Fifteen 17-year-old British soldiers were inadvertently sent to Iraq despite a UN convention to keep children away from armed conflict, it has emerged.
The government said no 17-year-olds had been deployed since 2005
In a written answer, defence minister Adam Ingram said the deployments took place between June 2003 and July 2005.
He said most soldiers went just before being eligible at 18 or were taken off duties less than a week after arrival.
Lib Dem education spokeswoman Sarah Teather said the government had shown a "shocking level of incompetence".
Mr Ingram said the UK ratified the Optional Protocol to the Convention on the Rights of the Child on the involvement of children in armed conflict on 24 June 2003 to ensure that under-18s were not deployed to war zones.
"Unfortunately, these processes are not infallible and the pressures on units prior to deployment have meant that there have been a small number of instances where soldiers have been inadvertently deployed to Iraq before their 18(th) birthday," he said.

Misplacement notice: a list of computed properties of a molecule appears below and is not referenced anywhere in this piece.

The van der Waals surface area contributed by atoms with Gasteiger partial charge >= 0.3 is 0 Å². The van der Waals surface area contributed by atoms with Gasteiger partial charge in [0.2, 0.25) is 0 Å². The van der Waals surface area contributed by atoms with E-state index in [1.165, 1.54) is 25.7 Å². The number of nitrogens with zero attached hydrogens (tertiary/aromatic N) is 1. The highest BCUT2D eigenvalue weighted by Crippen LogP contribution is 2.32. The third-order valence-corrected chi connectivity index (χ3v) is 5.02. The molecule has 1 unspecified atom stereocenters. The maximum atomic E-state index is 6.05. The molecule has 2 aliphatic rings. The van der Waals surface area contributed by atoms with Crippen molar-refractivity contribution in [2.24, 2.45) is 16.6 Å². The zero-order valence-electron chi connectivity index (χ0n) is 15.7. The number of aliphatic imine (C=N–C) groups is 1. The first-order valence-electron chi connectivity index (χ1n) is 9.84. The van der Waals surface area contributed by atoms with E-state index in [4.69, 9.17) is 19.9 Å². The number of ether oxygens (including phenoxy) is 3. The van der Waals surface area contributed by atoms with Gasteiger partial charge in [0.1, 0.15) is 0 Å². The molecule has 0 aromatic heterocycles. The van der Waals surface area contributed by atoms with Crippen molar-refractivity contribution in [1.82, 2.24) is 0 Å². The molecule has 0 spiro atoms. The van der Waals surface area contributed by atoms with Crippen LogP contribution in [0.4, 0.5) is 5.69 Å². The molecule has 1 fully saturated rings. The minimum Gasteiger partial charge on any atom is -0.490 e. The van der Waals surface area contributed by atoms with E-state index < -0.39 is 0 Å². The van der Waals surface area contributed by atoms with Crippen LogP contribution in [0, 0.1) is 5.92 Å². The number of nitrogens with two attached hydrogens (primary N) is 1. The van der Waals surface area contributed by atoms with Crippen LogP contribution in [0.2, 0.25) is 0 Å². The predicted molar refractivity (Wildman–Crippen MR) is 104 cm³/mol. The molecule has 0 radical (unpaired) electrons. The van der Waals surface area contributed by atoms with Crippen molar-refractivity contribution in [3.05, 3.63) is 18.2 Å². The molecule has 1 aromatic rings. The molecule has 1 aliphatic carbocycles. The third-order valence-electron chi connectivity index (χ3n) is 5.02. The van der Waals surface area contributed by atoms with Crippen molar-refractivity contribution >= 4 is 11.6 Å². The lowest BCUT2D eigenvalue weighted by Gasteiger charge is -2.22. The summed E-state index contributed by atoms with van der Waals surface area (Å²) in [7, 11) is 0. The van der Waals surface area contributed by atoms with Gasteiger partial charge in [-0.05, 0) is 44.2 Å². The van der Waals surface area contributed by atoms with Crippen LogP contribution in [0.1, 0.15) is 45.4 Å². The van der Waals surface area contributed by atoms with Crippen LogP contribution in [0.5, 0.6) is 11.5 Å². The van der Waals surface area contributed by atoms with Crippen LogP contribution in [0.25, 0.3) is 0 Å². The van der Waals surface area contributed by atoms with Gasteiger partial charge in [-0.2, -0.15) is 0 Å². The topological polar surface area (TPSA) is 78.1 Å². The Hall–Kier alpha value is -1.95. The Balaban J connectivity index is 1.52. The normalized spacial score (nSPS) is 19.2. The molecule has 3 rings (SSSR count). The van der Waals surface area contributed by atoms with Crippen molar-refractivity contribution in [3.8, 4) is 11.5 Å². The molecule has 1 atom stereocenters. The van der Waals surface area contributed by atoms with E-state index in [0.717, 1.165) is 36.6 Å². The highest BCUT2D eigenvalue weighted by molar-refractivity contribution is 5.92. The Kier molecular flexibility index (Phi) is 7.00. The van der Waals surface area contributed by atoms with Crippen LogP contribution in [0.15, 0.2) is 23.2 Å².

He said all those deployed were 17 years old, and as many as four were girls.
But none have been deployed since July 2005 and fewer than five 17-year-olds were there for greater than three weeks.
Ms Teather, who requested the information, called on the prime minister to make an apology.
She said: "This is an inexcusable blunder by the government that reveals a shocking level of incompetence.
"We have rules about sending those under 18 into conflict for a reason.
"There is no way people so young are mentally or emotionally prepared to face bloodshed on the scale seen in Iraq."